Cablegate: Argentine Chapter of 2004-2005 Incsr Part I

This record is a partial extract of the original cable. The full text of the original cable is not available.




E.O. 12958: N/A

REF: STATE 248987

I. Summary

1. Argentina is not a major drug producing country, but it
is a transit country for cocaine flowing from neighboring
Bolivia, Peru and Colombia primarily destined for Europe.
Argentina is also a transit route for Colombian heroin en
route to the U.S East Coast (primarily New York). Due to its
advanced chemical production facilities, Argentina continues
to be a source for precursor chemicals. According to
Argentine Government (GOA) statistics, there was more cocaine
seized in the first three quarters of 2004 than in the entire
2003 calendar year. In addition to Argentine traffickers,
there is evidence that Colombian drug traffickers have
greatly increased their presence in all aspects of the
Argentine drug trade. In 2004 there was an increase in
domestic cocaine production using coca base imported from
Bolivia. In late 2004, the GOA seized a Colombian-run
cocaine laboratory located in the Buenos Aires area
reportedly capable of producing up to 300 kilos of cocaine.
This may signal a new chapter in the global war on drugs, as
Colombian narcotics traffickers search out alternative bases
of operations and transit routes in response to the increased
pressure of Plan Colombia. Also of concern is that according
to GOA statistics, domestic drug use continues on the
upswing. The dangerous trends of increased domestic drug
consumption and production coupled with the increased
activity of Colombian drug traffickers are indications that
the situation in Argentina is at a crucial point.

2. The GOA recognizes the increase in narcotics trafficking
and consumption, and during 2004 has taken concrete steps
toward combating these growing problems. In September,
following ten years of negotiations, the GOA signed an INL
Letter of Agreement (LOA) with the U.S., both demonstrating
its increased willingness to work with the U.S. on narcotics
related issues, and enabling the U.S. to begin providing
assistance to the GOA. In December, the Ministry of the
Interior started developing a National Security Plan
targeting specifically the area of drug trafficking along its
border area with Bolivia and Paraguay, and has requested DEA
assistance in both the planning and execution phases of this
vital process. Also in December, the GOA cabinet office in
charge of prevention issues (SEDRONAR) announced plans to
create the first ever national drug prevention plan
emphasizing youth education and public awareness. SEDRONAR
has asked Post,s INL representative to be involved in the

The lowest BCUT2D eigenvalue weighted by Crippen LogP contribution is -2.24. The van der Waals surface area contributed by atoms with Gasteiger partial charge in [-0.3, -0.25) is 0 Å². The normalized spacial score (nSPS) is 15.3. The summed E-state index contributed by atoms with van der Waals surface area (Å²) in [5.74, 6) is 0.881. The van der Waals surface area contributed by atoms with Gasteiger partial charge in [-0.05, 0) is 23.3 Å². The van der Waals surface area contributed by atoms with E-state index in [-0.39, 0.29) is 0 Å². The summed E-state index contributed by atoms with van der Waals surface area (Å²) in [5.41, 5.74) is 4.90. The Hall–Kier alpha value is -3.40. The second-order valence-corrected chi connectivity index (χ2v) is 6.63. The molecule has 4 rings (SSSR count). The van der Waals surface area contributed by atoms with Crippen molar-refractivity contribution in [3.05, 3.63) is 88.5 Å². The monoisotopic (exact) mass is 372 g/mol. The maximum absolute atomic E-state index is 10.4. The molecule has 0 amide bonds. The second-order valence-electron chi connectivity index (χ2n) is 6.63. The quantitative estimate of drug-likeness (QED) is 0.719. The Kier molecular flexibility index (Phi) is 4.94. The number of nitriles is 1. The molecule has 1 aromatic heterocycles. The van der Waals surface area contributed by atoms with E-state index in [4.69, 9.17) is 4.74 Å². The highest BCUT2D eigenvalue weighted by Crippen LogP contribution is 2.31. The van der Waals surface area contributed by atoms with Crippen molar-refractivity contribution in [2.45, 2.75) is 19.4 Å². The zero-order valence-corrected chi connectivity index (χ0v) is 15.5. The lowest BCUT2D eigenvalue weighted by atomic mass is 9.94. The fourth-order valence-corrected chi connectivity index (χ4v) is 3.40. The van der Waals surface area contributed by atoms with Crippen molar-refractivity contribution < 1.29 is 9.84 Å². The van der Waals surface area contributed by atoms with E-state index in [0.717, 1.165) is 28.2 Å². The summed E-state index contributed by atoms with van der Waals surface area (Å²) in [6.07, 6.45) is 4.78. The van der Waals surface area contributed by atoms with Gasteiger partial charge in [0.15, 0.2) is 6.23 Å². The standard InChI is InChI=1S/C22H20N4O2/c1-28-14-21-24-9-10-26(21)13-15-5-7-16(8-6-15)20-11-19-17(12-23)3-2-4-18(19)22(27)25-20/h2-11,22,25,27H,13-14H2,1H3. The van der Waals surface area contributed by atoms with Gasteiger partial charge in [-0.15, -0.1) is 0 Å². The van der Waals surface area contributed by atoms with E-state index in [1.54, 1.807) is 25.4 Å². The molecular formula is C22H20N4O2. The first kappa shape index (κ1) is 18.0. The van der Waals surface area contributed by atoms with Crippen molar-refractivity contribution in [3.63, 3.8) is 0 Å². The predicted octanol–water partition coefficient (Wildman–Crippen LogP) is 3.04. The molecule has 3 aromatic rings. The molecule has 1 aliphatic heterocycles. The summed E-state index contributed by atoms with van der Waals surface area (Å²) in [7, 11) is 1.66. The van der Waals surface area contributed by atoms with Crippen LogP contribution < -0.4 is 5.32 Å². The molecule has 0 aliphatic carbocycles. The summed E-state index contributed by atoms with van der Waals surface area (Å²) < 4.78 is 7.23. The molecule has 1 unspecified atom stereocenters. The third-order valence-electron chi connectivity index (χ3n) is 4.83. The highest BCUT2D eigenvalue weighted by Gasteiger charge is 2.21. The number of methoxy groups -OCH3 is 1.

project and to assist in obtaining regional expertise from
neighboring countries. Narcotics use and trafficking are
important issues in Argentina, and the GOA,s relationship
with the USG in narcotics-related issues is extremely close
and positive. Argentina is a party to the 1988 UN Drug

II. Status of Country

3. While cocaine production is increasing, Argentina is not
a major drug producing country. Because of its advanced
chemical production facilities, it is one of South America's
largest producers of chemicals used to manufacture almost all
the precursors necessary to process cocaine and heroin.
Marijuana remains the most commonly smuggled and consumed
drug, with cocaine HC1 and inhalants ranked second and third.
Recently the use of Paco, coca base mixed with toxic
chemicals, has increased in Argentina. Paco is a relatively
inexpensive and addictive drug similar to crack, and is
popular among low-income youth. Bolivia is the primary
source of narcotics entering Argentina, but narcotics also
enter via Paraguay and Brazil. The trafficking of Colombian
heroin through Argentina to the U.S. East Coast has decreased
in 2004 due to the capture of a well-organized heroin
trafficking ring in December 2003, but heroin trafficking via
commercial air carriers remains a concern. Seizures of
amphetamines and ecstasy (MDMA), a synthetic stimulant with
hallucinogenic properties, are increasing.

III. Country Actions Against Drugs in 2004

4. Policy Initiatives. The government actively targets the
trafficking, sale, and use of illegal narcotics. Internal
Security is one of the highest profile issues in Argentina
today, and the fight against crime in Argentina is synonymous
with the fight against drug traffickers and drug use. In
September 2004, President Nestor Kirchner moved the Security
Secretariat from the Justice Ministry back to the Ministry of

the Interior, a move that is widely seen as significantly
raising the profile of security related issues. In December
2004, the Interior Minister announced plans to develop a
national security plan to deal with the drug trafficking
problem. The Interior Ministry is working with SEDRONAR, the
Gendarmeria National (border guards), Aduanas (Customs), the
Federal Police and Provincial leadership and law enforcement
on this issue.

5. Accomplishments. From November 2003 to October 2004, the
DEA-funded Northern Border Task Force (NBTF) seized in excess
of 54,910 kilograms of illicit chemicals, down significantly